Expressing a contrary view prior to the eventual approval of the loans and acquisitions, Minority Leader, Mr Osei Kyei-Mensah-Bonsu had declared that the legislative would not be privy to the agreements, tabling a paper which was purportedly sourced from internet which alluded to an inflation of the contract sum.

The Ghana Armed Forces have put in spirited efforts to address the paucity of combat and operational assets these past eight years. Transactions recorded in the UN Register of Conventional Arms Transfers show that major acquisitions undertaken by the Government of Ghana over the corresponding period include, but are not limited to, the procurement of the following weapon systems;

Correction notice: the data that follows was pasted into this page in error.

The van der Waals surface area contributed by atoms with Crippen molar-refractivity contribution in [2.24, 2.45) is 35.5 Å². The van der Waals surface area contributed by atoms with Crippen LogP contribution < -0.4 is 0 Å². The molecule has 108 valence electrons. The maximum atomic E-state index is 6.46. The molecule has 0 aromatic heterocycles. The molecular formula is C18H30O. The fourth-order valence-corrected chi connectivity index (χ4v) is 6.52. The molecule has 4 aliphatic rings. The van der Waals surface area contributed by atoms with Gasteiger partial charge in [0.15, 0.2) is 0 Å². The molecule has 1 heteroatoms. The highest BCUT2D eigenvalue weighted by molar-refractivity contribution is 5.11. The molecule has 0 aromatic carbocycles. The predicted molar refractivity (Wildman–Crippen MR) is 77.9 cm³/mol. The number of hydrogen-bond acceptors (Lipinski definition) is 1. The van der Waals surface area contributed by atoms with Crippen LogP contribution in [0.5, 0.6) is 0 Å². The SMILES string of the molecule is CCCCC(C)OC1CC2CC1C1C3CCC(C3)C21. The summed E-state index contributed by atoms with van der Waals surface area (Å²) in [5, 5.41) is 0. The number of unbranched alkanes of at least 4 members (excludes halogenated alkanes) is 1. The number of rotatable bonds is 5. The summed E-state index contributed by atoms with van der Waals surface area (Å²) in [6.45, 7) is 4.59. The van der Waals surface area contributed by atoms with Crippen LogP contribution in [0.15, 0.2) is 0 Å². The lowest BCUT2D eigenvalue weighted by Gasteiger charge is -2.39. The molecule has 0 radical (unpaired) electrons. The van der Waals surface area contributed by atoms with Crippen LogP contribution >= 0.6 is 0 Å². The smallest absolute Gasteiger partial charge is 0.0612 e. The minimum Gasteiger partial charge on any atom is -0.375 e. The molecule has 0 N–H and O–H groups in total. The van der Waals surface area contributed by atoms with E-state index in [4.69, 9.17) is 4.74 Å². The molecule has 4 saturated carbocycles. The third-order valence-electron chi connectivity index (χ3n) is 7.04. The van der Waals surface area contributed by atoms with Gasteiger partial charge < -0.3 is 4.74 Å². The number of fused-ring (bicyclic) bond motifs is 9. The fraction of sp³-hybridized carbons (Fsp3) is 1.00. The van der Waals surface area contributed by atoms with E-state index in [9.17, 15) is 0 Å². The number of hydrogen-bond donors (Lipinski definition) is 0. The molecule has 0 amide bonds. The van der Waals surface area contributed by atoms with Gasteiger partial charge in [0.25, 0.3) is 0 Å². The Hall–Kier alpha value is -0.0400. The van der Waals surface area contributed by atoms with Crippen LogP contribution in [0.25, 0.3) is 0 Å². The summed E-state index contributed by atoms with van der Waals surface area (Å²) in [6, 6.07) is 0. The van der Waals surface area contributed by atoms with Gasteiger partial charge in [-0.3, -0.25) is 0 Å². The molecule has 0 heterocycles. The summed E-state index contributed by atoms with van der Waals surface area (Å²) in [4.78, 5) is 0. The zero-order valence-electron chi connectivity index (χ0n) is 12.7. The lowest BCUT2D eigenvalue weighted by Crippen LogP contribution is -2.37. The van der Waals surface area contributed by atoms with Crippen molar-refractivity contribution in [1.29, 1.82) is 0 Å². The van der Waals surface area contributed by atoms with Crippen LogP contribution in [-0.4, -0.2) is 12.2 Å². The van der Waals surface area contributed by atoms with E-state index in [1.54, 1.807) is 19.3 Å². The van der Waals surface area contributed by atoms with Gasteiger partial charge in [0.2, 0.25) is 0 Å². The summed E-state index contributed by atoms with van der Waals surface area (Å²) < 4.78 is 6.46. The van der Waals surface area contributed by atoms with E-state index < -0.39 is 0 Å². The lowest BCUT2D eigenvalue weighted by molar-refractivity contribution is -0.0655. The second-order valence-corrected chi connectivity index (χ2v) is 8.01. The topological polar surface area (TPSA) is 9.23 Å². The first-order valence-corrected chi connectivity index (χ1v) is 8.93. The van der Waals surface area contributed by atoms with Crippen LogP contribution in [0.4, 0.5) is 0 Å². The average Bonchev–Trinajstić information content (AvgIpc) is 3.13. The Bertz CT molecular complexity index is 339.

*4 units of Chinese-built K8 advanced trainer/light attack jets

*4 units of Mi-17 utility helicopters

*48 units of Chinese-built ZBF-05 Infantry Combat Vehicles

*A mix of 39 units of Ratel 20mm gun-armed Infantry Combat Vehicles and units of Ratel 90mm heavy armoured fighting vehicles(26 units)from South Africa

*4 Ratel self-propelled mortars from South Africa

*20 Tactica armoured personnel carriers from South Africa

*Rinkhals and Casspir mine-protected vehicles from South Africa

Orders have also been placed for a pair of decommissioned German Type S143 Albatros Fast Attack Craft manufactured by Lurssen Shipyards while a request for the sale of Alenia C27J medium-lift military transport planes was made to the US Defense Security Cooperation Agency in September 2009.